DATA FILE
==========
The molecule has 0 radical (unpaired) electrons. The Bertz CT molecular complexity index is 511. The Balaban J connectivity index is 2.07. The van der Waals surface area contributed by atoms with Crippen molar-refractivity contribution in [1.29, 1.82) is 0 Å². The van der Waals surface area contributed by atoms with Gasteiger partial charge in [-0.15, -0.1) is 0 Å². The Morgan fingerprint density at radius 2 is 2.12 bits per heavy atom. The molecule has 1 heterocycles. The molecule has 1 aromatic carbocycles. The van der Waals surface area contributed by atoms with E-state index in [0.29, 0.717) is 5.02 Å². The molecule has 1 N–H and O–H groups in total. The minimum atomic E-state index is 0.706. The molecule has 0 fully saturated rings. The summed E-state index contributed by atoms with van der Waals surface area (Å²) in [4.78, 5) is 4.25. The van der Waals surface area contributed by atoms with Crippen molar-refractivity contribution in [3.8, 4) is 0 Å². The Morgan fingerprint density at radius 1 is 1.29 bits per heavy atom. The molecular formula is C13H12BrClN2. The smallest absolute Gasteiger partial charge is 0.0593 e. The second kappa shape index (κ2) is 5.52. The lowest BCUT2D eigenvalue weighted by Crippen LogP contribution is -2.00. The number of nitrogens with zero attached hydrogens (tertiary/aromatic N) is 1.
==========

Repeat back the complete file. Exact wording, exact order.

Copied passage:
The molecule has 0 radical (unpaired) electrons. The Bertz CT molecular complexity index is 511. The Balaban J connectivity index is 2.07. The van der Waals surface area contributed by atoms with Crippen molar-refractivity contribution in [1.29, 1.82) is 0 Å². The van der Waals surface area contributed by atoms with Gasteiger partial charge in [-0.15, -0.1) is 0 Å². The Morgan fingerprint density at radius 2 is 2.12 bits per heavy atom. The molecule has 1 heterocycles. The molecule has 1 aromatic carbocycles. The van der Waals surface area contributed by atoms with E-state index in [0.29, 0.717) is 5.02 Å². The molecule has 1 N–H and O–H groups in total. The minimum atomic E-state index is 0.706. The molecule has 0 fully saturated rings. The summed E-state index contributed by atoms with van der Waals surface area (Å²) in [4.78, 5) is 4.25. The van der Waals surface area contributed by atoms with Crippen molar-refractivity contribution in [3.8, 4) is 0 Å². The Morgan fingerprint density at radius 1 is 1.29 bits per heavy atom. The molecular formula is C13H12BrClN2. The smallest absolute Gasteiger partial charge is 0.0593 e. The second kappa shape index (κ2) is 5.52. The lowest BCUT2D eigenvalue weighted by Crippen LogP contribution is -2.00. The number of nitrogens with zero attached hydrogens (tertiary/aromatic N) is 1.